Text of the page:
But these people – these truly ‘bad apples’ – are generally few and far between. Most people, I think, have the capacity to relearn their world-view in the face of new information, so long as it’s presented in a way that doesn’t uproot everything they’ve ever known. People fear change, and will cling desperately to unfamiliarity. By wreaking revenge on people who are outwardly racist, we’re only causing further damage to the idea of peaceful equality. You can’t build yourself up by tearing others down.
So what I suggest is this: next time you see a story on Facebook or Twitter about a racist being put in their place, ask yourself – am I really so different? Have I never laughed at a racist joke, or worried more about passing through a black neighborhood than a white one? Anyone can say the wrong thing at the wrong time, and whilst many of the acts making the rounds truly are deplorable, who are we to decide their fate? Getting someone fired for poor behavior when they aren’t even working is akin to vigilante justice, which is a dangerous thing to throw around.
I’ve heard it said that racism isn’t black people’s problem – it’s white people’s. In that context, I think it’s as important to listen to the racists as it is to listen to the oppressed. If we actually give everyone a forum to speak intelligently – rather than forcing people into acts of aggression because they feel their voices are unheard – I think there would be a much better opportunity to help those people with racial biases to actually understand themselves better, gain insight, and perhaps – just perhaps – grow and change.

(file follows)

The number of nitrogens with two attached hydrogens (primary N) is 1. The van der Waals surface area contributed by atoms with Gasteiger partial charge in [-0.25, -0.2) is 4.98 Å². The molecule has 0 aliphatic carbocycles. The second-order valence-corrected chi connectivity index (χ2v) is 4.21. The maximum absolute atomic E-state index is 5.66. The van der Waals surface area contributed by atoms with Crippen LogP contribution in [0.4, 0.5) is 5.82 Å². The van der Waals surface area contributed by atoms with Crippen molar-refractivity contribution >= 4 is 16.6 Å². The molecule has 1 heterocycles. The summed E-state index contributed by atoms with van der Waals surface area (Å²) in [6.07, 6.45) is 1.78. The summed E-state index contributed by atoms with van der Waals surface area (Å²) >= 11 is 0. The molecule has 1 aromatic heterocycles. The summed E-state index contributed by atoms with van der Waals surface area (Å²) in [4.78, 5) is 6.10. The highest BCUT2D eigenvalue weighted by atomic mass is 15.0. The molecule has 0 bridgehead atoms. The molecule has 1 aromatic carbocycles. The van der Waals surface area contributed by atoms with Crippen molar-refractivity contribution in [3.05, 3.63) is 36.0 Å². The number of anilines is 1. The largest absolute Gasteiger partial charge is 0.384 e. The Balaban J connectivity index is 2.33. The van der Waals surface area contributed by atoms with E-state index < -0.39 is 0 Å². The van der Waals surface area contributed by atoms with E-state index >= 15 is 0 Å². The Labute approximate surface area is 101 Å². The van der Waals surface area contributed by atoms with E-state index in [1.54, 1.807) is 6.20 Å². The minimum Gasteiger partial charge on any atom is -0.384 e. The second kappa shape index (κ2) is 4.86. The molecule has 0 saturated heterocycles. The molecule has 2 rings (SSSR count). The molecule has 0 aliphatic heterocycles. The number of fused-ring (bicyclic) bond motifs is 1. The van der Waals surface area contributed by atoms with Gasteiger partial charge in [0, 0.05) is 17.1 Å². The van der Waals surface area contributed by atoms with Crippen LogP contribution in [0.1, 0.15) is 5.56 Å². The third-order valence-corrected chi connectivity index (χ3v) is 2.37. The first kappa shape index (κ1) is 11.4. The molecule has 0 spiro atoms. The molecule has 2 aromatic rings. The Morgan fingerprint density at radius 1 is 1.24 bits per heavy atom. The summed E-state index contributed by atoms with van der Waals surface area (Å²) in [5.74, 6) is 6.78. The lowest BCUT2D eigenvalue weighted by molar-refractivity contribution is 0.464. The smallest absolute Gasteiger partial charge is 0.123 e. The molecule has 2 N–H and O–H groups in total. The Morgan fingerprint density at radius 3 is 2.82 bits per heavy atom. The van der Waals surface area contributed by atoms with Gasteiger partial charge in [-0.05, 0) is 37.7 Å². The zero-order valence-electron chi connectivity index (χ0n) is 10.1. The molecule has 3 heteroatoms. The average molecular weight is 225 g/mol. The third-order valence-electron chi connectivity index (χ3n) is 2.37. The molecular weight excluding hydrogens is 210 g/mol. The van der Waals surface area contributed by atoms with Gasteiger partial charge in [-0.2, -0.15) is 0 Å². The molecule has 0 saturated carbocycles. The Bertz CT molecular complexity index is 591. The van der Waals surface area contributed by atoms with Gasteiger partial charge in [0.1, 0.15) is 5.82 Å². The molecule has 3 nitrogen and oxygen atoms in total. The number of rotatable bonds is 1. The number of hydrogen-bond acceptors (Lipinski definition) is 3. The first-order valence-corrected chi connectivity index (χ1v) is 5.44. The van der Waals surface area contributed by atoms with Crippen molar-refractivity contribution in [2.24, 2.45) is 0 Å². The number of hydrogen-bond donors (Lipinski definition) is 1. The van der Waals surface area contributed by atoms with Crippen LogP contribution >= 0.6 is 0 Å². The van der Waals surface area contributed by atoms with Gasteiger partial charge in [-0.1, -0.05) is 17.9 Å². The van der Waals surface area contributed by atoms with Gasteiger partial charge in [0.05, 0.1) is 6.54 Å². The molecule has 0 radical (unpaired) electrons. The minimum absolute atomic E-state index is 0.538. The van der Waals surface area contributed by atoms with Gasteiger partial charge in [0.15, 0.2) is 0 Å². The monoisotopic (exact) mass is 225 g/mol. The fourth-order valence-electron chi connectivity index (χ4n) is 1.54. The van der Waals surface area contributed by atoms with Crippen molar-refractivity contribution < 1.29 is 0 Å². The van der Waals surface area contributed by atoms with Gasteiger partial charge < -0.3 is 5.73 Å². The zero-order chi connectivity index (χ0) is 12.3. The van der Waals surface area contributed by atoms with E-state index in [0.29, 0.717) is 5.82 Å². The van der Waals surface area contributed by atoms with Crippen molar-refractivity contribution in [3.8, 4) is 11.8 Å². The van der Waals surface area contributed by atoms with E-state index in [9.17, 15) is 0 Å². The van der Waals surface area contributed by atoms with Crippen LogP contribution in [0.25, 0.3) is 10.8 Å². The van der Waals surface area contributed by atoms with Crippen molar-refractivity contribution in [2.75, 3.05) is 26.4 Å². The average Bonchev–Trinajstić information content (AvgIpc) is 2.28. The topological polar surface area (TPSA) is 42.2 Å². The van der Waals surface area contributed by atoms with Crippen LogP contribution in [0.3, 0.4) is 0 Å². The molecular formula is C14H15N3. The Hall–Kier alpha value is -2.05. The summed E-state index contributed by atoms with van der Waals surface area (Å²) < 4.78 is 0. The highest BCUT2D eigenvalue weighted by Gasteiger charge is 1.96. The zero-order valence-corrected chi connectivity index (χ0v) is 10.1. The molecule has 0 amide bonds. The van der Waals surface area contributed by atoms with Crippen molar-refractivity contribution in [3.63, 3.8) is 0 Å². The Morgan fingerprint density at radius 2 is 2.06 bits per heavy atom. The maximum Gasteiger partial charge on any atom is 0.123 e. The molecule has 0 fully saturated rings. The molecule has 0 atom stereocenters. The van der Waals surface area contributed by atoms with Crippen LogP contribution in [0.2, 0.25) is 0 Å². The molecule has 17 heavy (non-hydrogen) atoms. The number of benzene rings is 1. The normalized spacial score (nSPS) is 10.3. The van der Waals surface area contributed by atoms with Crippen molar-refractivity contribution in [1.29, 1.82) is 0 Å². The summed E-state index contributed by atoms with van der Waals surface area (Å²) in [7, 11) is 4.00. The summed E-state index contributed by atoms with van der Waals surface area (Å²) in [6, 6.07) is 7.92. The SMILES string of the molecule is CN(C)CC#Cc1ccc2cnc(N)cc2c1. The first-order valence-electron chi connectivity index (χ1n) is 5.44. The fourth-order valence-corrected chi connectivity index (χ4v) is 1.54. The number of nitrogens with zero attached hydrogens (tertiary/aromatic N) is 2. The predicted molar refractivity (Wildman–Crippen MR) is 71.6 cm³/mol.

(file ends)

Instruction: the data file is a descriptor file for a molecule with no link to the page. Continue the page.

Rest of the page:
I suppose what I’m really trying to say is that we shouldn’t celebrate vengence on those who would oppress others. That doesn’t make anyone a better person. Instead, we should focus on celebrating those people who are willing and able to change. Celebrate those who can learn to love, not those who have only learned to hate.
Who have you seen grow or change in the past few months? Who can you celebrate?
The Bible might arguably be the first apocalypse novel out there, but throughout the 20th and 21st centuries, dystopian stories have thrived, encouraged by the trauma inflicted on the human race through events as far back as the French Revolution, the Crimean War, and of course, World Wars One and Two. Every time our existence is threatened we tell stories of it, imaginations of what it could have been like if the ‘bad guys’ had won.
But a common thread through all the stories, from Brave New World (1932) to Nineteen Eighty-Four (1949) or Fahrenheit 451 (1953), is the perspective that this post-apocalyptic, totalitarian regime is nonetheless undesirable, that it should be railed against, fought tooth and nail to the last of our dying breaths, because it represents the total lack of all freedoms we have come to enjoy and expect in our civilization.
We enjoy these sorts of novels – and later, of course, films – because they present a thrilling view into a terrible society from a safe place. At worst, they offer a few hours of escapism from our otherwise mundane lives; at best, they offer insight into why we believe in freedom and justice, and why we should continue to prevail against what we perceive to be evil.